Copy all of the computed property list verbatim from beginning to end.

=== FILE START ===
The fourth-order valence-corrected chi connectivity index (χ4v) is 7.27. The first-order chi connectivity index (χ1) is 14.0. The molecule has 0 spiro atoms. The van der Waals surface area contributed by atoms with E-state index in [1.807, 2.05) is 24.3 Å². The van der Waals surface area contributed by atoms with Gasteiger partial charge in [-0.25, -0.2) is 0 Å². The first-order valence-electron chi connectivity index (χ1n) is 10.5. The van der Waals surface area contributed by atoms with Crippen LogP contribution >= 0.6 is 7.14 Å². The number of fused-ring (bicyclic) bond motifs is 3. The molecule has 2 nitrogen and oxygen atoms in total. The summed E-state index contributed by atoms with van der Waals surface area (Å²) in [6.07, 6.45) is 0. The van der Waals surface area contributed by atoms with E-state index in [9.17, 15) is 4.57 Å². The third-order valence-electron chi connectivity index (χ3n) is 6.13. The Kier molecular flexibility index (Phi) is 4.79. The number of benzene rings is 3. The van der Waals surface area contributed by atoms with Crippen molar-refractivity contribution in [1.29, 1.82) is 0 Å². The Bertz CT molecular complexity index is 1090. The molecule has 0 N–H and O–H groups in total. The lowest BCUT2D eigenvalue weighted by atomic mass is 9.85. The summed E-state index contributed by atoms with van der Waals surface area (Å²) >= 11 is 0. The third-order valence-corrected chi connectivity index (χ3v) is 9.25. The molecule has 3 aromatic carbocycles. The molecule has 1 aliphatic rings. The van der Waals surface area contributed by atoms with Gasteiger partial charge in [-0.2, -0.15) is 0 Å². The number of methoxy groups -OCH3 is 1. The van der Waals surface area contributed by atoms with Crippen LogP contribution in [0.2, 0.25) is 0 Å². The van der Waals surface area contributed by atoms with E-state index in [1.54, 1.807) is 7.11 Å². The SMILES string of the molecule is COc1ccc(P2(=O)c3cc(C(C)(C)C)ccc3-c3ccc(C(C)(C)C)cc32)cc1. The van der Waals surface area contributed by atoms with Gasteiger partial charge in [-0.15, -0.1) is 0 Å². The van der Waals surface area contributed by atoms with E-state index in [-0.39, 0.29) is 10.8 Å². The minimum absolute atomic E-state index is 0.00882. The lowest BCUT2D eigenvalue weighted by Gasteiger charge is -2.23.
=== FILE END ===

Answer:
The fourth-order valence-corrected chi connectivity index (χ4v) is 7.27. The first-order chi connectivity index (χ1) is 14.0. The molecule has 0 spiro atoms. The van der Waals surface area contributed by atoms with E-state index in [1.807, 2.05) is 24.3 Å². The van der Waals surface area contributed by atoms with Gasteiger partial charge in [-0.25, -0.2) is 0 Å². The first-order valence-electron chi connectivity index (χ1n) is 10.5. The van der Waals surface area contributed by atoms with Crippen LogP contribution >= 0.6 is 7.14 Å². The number of fused-ring (bicyclic) bond motifs is 3. The molecule has 2 nitrogen and oxygen atoms in total. The summed E-state index contributed by atoms with van der Waals surface area (Å²) in [6.07, 6.45) is 0. The van der Waals surface area contributed by atoms with E-state index in [9.17, 15) is 4.57 Å². The third-order valence-electron chi connectivity index (χ3n) is 6.13. The Kier molecular flexibility index (Phi) is 4.79. The number of benzene rings is 3. The van der Waals surface area contributed by atoms with Crippen molar-refractivity contribution in [1.29, 1.82) is 0 Å². The Bertz CT molecular complexity index is 1090. The molecule has 0 N–H and O–H groups in total. The lowest BCUT2D eigenvalue weighted by atomic mass is 9.85. The summed E-state index contributed by atoms with van der Waals surface area (Å²) >= 11 is 0. The third-order valence-corrected chi connectivity index (χ3v) is 9.25. The molecule has 3 aromatic carbocycles. The molecule has 1 aliphatic rings. The van der Waals surface area contributed by atoms with Gasteiger partial charge in [-0.2, -0.15) is 0 Å². The number of methoxy groups -OCH3 is 1. The van der Waals surface area contributed by atoms with Crippen LogP contribution in [0.2, 0.25) is 0 Å². The van der Waals surface area contributed by atoms with E-state index in [1.54, 1.807) is 7.11 Å². The SMILES string of the molecule is COc1ccc(P2(=O)c3cc(C(C)(C)C)ccc3-c3ccc(C(C)(C)C)cc32)cc1. The van der Waals surface area contributed by atoms with Gasteiger partial charge in [-0.15, -0.1) is 0 Å². The van der Waals surface area contributed by atoms with E-state index in [-0.39, 0.29) is 10.8 Å². The minimum absolute atomic E-state index is 0.00882. The lowest BCUT2D eigenvalue weighted by Gasteiger charge is -2.23.